Manufacturing AUTOMATION

Study: Manufacturers aware of cybersecurity concerns but underspending on training

January 9, 2019
By Manufacturing AUTOMATION

Photo: matejmo/iStock/Getty Images Plus

January 9, 2019 – A new U.S. survey exploring cybersecurity challenges faced by the global manufacturing industry has found that manufacturers still face security concerns, that they continue to struggle with finding skilled cybersecurity staff and that they may be underspending on security training. 

ISACA, a global firm dedicated to helping enterprises and workers achieve digital transformation, and the Digital Manufacturing and Design Innovation Institute (DMDII) commissioned the survey in August 2018, which involved 167 participants from the ISACA and DMDII network. Where possible, the findings were compared against ISACA’s 2018 State of Cybersecurity and 2018 Cybersecurity Culture research findings for all industries. 

“Three-quarters of U.S. manufacturing firms have fewer than 20 employees and 98 per cent have fewer than 500. To shore up the resiliency of the U.S. supply chain, reaching small manufacturers is essential, and understanding their needs and capabilities is a crucial initial step,” says Kevin McDunn, chief product officer of DMDII. “This survey begins this important work that will lead to the type of accessible, low-cost tools and training opportunities that DMDII can develop and get into the hands of these manufacturers.”

Survey results revealed some areas of strength related to the manufacturing industry’s approach to cybersecurity when compared against all industries:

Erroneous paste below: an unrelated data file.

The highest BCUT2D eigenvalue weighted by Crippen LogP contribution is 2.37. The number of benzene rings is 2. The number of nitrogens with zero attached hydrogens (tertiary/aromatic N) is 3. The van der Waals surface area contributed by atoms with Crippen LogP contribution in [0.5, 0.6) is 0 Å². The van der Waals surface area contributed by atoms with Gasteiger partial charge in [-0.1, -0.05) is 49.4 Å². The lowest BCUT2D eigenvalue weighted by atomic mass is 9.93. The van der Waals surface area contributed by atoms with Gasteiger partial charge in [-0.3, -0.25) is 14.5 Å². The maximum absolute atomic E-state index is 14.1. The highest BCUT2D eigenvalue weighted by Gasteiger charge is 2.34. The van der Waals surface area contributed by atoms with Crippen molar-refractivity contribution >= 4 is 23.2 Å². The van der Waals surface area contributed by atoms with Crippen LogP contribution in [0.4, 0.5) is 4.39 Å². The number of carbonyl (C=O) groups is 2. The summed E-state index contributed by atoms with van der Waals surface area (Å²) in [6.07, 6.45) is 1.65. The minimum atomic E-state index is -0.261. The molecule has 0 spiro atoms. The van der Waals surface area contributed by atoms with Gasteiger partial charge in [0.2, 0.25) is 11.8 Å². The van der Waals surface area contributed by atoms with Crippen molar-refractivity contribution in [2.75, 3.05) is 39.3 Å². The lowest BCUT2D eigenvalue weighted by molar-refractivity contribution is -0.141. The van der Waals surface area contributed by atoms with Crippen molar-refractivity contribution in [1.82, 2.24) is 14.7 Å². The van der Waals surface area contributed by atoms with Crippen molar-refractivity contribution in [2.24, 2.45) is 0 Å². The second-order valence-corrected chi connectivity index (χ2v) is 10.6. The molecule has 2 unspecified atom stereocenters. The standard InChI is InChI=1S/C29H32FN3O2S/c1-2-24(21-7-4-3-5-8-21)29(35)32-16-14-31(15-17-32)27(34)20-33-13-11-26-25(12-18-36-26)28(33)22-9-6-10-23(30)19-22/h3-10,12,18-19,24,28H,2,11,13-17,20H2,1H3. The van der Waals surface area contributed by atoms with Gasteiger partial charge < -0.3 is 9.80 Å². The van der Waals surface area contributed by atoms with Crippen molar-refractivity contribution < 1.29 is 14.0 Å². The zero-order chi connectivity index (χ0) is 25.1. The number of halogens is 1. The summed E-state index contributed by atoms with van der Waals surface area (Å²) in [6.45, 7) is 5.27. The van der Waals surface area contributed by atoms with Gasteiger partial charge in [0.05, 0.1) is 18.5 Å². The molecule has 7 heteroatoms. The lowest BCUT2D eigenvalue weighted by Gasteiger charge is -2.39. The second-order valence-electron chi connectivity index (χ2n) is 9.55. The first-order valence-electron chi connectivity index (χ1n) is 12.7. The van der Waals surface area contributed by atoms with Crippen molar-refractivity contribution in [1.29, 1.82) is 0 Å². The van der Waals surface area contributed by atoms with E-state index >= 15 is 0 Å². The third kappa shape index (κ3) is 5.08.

• 78 per cent of manufacturing organizations have a formal process for dealing with cybersecurity incidents, and 68 per cent have one for ransomware attacks.
  • 77 per cent expressed confidence in their security team’s abilities to detect and respond to advanced persistent threats (APTs).
  • 34 per cent noted they were experiencing more cybersecurity attacks today than a year ago, compared to 62 per cent across all industries from ISACA’s 2018 State of Cybersecurity survey.
  • 74 per cent indicated they believed their organization’s cybersecurity training budgets would either increase or at least be maintained at current levels; only four per cent anticipated a decrease in the coming year.

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Despite these positive data points, the survey results also revealed areas where the industry still needs to make progress:

  • 75 per cent of manufacturing organizations have a program in place to promote cybersecurity awareness among their employees, but only 37 per cent believe that their programs are very to completely effective.
  • 47 per cent of manufacturing organizations are spending less than US$1,000 on average each year on continuing education opportunities for their staff—versus 25 per cent in other industries—and nearly one in 10 reported that their enterprises spent nothing on average each year on these educational opportunities.
  • 81 per cent of manufacturing organizations are somewhat to very concerned about the potential cybersecurity risks with personal, internet-connected devices.
  • 58 per cent don’t allow those devices to connect to the corporate network and 72 pervcent don’t allow those devices to connect to the corporate network on the manufacturing floor.

Finding skilled cyber-staff remains challenging. A 1.8 million worker shortage is anticipated by 2022. Respondents indicated it takes an average of five months to fill open positions and 61 per cent of hiring managers said less than half of applicants are qualified.

“Though the manufacturing industry has made great strides in addressing security issues, this research illustrates the need for organizations to elevate cybersecurity as a priority to build the foundation of its cybersecurity culture, better secure their operations, and strengthen the global digital economic ecosystem,” says Frank Downs, director of cybersecurity practices at ISACA. “Partnerships and information sharing, like ISACA’s collaboration with DMDII on this study, are becoming increasingly key to accomplishing these goals.”

This outreach was meant to take an early pulse of manufacturing cybersecurity with a smaller sample size, with plans to expand this research with a larger-scale survey in the future.

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